Monday, February 9, 2015

More Gold Discoveries

Featuring Edward Jenks

Previously on Gold Discovered in Australia. And now Edward Jenks.

Time: February 12, 1851
Place: Lewes Pond Creek

A gold nugget from the Australian
gold fields dug up in 1872.
Public domain image from Wikipedia.
He had not long to wait. Almost immediately after the issue of the proclamation another gold-field was discovered on the Turon River, also a feeder of the Macquarie, only a few miles from Lewes Pond; and shortly afterward a third was opened up on the Abercrombie, a tributary of the Murrumbidgee, which takes its rise in the Cordillera, south of Bathurst. By the beginning of June, gold began to pour into Bathurst; but Mr. Hardy, the chief commissioner, was able to report an almost idyllic peace and plenty at the diggings.

In the middle of July an event occurred which at once produced a violent attack of gold fever. This was the discovery of an enormous mass of virgin gold, weighing upward of one hundred pounds, by Doctor Kerr, a squatter on the Meroo Creek. Doctor Kerr had been guided to the spot by an aboriginal who had been in his service several years; and, in his excitement, he broke the matrix in which the nugget was imbedded, and thus spoiled what would have been the most magnificent specimen of gold quartz hitherto discovered. Even as it was, the display in Bathurst of a single find of gold worth four thousand pounds was enough to excite the feelings of the inhabitants to a pitch inconsistent with steady industry.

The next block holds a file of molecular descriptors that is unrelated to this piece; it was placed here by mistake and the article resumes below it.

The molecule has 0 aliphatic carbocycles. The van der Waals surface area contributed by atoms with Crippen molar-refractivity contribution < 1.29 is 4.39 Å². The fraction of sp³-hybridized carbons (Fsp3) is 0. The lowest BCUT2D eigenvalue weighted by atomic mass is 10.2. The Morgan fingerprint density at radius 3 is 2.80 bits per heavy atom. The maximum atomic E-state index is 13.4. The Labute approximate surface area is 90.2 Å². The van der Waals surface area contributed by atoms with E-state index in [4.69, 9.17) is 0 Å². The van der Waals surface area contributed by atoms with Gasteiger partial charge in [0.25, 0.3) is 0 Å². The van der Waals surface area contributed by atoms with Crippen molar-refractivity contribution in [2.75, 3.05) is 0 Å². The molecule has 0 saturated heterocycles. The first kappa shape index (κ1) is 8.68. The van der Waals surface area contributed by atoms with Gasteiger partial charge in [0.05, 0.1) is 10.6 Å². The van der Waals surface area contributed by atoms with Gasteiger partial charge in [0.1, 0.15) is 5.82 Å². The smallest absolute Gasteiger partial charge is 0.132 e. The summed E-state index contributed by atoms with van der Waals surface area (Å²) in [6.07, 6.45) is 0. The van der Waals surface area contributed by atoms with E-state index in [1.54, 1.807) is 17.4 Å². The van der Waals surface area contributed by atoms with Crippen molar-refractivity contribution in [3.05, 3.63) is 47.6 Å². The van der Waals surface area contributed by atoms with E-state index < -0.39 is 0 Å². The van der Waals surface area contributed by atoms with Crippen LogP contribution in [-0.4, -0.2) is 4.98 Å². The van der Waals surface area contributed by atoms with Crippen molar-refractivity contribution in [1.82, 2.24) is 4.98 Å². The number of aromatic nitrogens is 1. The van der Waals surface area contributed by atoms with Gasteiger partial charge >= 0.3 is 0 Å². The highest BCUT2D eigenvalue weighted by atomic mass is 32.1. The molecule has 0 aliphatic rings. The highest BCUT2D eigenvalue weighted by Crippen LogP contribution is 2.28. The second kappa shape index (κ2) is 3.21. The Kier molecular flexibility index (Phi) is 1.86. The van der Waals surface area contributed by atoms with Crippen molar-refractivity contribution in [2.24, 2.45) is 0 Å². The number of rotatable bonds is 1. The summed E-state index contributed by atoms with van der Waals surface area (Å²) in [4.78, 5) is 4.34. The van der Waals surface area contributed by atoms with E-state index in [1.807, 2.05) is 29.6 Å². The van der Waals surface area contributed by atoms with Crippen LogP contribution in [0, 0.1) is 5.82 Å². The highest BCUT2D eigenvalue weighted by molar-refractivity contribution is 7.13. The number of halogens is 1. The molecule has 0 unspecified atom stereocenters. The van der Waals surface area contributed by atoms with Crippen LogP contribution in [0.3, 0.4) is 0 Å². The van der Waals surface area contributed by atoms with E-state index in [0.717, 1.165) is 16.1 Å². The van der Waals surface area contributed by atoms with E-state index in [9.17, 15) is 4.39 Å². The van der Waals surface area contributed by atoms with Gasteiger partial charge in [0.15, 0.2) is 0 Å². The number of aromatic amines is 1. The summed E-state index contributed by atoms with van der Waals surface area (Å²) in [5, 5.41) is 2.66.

But Doctor Kerr's find raised a point of some interest to the Government. In framing the licensing regulations, the advisers of the Crown had thought only of the possibilities of alluvial mining. Had they even directed their thoughts toward rock gold, they would probably have considered it highly improbable that any explorer should be able to extract the metal without an amount of preparation which he would hardly undertake upon the security of a bare license. But, as it happened, Doctor Kerr had not even a license when he discovered the gold, though he took one out as soon as possible afterward. To strengthen its position, the Government seized the gold in the hands of a firm of shippers who were about to send it to England; but, on the firm's representation, it was released, security being given for the payment of a royalty of 10 per cent, if the Crown should see fit to demand it.